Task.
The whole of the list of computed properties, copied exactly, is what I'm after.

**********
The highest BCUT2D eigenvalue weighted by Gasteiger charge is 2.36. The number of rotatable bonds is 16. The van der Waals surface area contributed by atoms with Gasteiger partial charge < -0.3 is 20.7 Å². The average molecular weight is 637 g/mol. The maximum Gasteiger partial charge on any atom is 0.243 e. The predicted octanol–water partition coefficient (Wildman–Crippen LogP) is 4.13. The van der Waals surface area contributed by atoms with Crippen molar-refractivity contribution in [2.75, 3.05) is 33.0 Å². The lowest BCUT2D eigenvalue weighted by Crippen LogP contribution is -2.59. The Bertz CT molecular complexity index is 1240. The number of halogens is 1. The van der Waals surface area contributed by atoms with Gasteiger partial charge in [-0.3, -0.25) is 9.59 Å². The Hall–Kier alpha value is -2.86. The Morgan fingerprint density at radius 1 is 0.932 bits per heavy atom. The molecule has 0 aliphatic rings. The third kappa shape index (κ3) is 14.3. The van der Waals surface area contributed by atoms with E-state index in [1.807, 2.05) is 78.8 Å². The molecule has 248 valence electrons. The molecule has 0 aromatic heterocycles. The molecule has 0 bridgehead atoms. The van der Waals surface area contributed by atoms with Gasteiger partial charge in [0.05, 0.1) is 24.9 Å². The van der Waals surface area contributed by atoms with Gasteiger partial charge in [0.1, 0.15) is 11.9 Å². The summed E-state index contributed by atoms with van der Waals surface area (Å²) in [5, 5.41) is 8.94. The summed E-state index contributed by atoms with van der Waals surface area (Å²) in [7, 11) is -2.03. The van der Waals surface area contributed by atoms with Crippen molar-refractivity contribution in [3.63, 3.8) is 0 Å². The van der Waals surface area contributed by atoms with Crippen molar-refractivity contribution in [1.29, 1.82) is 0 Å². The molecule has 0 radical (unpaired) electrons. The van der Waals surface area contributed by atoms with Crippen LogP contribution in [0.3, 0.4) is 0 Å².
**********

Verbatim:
The highest BCUT2D eigenvalue weighted by Gasteiger charge is 2.36. The number of rotatable bonds is 16. The van der Waals surface area contributed by atoms with Gasteiger partial charge < -0.3 is 20.7 Å². The average molecular weight is 637 g/mol. The maximum Gasteiger partial charge on any atom is 0.243 e. The predicted octanol–water partition coefficient (Wildman–Crippen LogP) is 4.13. The van der Waals surface area contributed by atoms with Crippen molar-refractivity contribution in [2.75, 3.05) is 33.0 Å². The lowest BCUT2D eigenvalue weighted by Crippen LogP contribution is -2.59. The Bertz CT molecular complexity index is 1240. The number of halogens is 1. The van der Waals surface area contributed by atoms with Gasteiger partial charge in [-0.3, -0.25) is 9.59 Å². The Hall–Kier alpha value is -2.86. The Morgan fingerprint density at radius 1 is 0.932 bits per heavy atom. The molecule has 0 aliphatic rings. The third kappa shape index (κ3) is 14.3. The van der Waals surface area contributed by atoms with E-state index in [1.807, 2.05) is 78.8 Å². The molecule has 248 valence electrons. The molecule has 0 aromatic heterocycles. The molecule has 0 bridgehead atoms. The van der Waals surface area contributed by atoms with Gasteiger partial charge in [0.05, 0.1) is 24.9 Å². The van der Waals surface area contributed by atoms with Gasteiger partial charge in [0.1, 0.15) is 11.9 Å². The summed E-state index contributed by atoms with van der Waals surface area (Å²) in [5, 5.41) is 8.94. The summed E-state index contributed by atoms with van der Waals surface area (Å²) in [7, 11) is -2.03. The van der Waals surface area contributed by atoms with Crippen molar-refractivity contribution in [3.63, 3.8) is 0 Å². The van der Waals surface area contributed by atoms with Crippen molar-refractivity contribution in [1.29, 1.82) is 0 Å². The molecule has 0 radical (unpaired) electrons. The van der Waals surface area contributed by atoms with Crippen LogP contribution in [0.3, 0.4) is 0 Å².